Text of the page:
Beyond the Gay Affluence Stereotype

While economics and sexuality may sometimes seem difficult to reconcile within academic debates, they appear prominently within media discourses around the pink economy that have constructed (lesbians and) gay men as an affluent niche market in late capitalism. In an essay I wrote over a decade ago on the intersection between sexuality, citizenship and the market in the UK and the Netherlands, I noted the growth of media visibility of gay men and lesbians as model consumers (Binnie, 1995). I argued that as this pink economic discourse emerged during a period of economic recession, it produced a potentially harmful stereotype that fed into a growing resentment over the representation of gay men and lesbians as an economically privileged group in society. Writing this article nearly a year after the Barnard colloquium, it would appear that Naomi Klein's discussion of "precariousness" in relation to neoliberalism and the global economy seems ever more relevant in th e current global financial crisis.

Other writers have argued that the myth of lesbian and gay affluence is dangerous in playing into the hands of the Christian Right. As Hardisty and Gluckman (1997: 218) have noted: "Recently, a new stereotype has crept into the antihomosexual literature of the right. In addition to being portrayed as immoral, disease-ridden child molestors, gay men and lesbians are now described as superwealthy, highly-educated free spenders." Stereotypes of affluence therefore fuel notions that gay rights are "special" or additional rights, and that lesbians and gay men are a privileged minority in no need of legal protection against discrimination on the basis of homophobia. These stereotypes are firmly established within the media and also get reproduced in academic discussions of sexual politics and citizenship. Consider Brenda Cossman's (2007) highly stimulating and thought-provoking book Sexual Citizens, which moves beyond a narrow focus on the rights of lesbians and gay men to examine the racialised and gendered politics of poverty and welfare reform in the United States. Cossman's attempts to broaden debates on sexual citizenship to bring poverty into the equation are of course welcome and necessary, and build on the work of Anna Marie Smith (2007) in this area. However, there are aspects of Cossman's book that make me a bit uneasy. Cossman argues that in some media discourses and legal cases, lesbians and gay men have now become configured as model citizens, a far cry from representations portraying them as sexual outlaws: "Not unlike the Fab Five of Queer Eye for the Straight Guy, gay and lesbian subjects are the new model citizens, the heroic citizens, standing for all that is valued in American citizenship. In an extraordinary reversal of the more traditional terms of heterosexual sexual citizenship, gay men and lesbians are here becoming the most becoming of citizens" (177). I think it is easy to overstate the extent to which lesbians and gay men have become full citizens within the United States (see for instance the passing of Proposition 8 in California). I feel particularly uneasy when reading the discussion of gay affluence and model consumer-based citizenship in Queer Eye alongside CossmanŐs exploration of poverty within the heterosexual family—principally because the question of queer poverty is rarely addressed explicitly.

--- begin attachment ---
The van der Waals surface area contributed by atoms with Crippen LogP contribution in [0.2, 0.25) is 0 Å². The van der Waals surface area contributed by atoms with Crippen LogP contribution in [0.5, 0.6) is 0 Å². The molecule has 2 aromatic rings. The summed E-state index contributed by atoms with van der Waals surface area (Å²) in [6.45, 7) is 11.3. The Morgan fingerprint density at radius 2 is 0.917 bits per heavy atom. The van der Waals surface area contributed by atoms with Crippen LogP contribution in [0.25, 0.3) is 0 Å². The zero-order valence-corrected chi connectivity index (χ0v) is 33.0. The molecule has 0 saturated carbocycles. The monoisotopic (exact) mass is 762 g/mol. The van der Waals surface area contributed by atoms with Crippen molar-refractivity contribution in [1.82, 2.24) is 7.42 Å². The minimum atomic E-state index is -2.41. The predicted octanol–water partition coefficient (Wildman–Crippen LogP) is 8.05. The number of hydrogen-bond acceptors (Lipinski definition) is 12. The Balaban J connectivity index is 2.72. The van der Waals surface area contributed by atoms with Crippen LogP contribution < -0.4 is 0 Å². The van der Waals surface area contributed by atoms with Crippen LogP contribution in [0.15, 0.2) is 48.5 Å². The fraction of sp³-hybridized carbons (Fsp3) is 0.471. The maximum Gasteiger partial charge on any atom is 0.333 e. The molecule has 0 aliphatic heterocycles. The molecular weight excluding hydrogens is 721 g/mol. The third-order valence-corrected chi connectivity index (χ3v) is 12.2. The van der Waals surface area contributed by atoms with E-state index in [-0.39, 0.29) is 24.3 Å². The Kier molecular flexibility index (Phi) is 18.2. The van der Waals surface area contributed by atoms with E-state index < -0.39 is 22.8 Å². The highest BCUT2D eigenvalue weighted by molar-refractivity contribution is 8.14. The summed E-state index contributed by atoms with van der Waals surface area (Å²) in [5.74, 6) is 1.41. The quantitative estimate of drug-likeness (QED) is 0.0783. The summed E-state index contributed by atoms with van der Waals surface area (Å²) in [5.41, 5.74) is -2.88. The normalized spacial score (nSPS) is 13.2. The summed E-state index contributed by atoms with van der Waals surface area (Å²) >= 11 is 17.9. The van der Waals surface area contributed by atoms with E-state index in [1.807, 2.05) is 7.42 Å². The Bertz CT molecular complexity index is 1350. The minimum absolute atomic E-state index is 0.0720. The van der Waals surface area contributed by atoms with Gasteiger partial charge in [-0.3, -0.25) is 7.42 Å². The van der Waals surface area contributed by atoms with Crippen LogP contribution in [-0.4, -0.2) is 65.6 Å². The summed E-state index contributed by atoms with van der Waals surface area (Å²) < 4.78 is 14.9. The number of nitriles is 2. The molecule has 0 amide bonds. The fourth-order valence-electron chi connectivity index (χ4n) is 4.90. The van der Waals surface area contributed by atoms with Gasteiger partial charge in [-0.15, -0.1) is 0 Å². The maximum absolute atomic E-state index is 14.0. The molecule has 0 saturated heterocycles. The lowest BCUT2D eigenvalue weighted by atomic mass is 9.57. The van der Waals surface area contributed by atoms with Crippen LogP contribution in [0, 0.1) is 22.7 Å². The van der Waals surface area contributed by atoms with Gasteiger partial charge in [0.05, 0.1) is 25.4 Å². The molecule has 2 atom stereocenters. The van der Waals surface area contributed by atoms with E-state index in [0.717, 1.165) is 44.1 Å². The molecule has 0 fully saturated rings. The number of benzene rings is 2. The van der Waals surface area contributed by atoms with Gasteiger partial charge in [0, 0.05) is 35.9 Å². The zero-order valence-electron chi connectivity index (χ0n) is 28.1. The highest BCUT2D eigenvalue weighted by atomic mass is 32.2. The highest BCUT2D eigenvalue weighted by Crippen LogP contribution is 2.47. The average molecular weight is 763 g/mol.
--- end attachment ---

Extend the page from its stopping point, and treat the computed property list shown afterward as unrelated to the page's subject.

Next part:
Given the problematic representation of queer poverty and the way the pink economy discourse became visible in the UK during the last recession, what can we look forward to in the current global financial crisis? In my essay from 1995, I noted how the growth in media visibility of a pink niche market in the UK at the start of the 1990s coincided with the recession. There was much discussion in the British media of how this particular niche market appeared to be thriving during an economic downturn and how it appeared to be resilient and recession-proof. In the UK, we can already ascertain a reaction in the media against the forms of lifestyle consumption that have proliferated in the past decade. Lifestyle consumption practices associated with aspiration and class mobility are now denigrated as vulgar, unsophisticated and unethical, thereby reproducing a class-based discourse.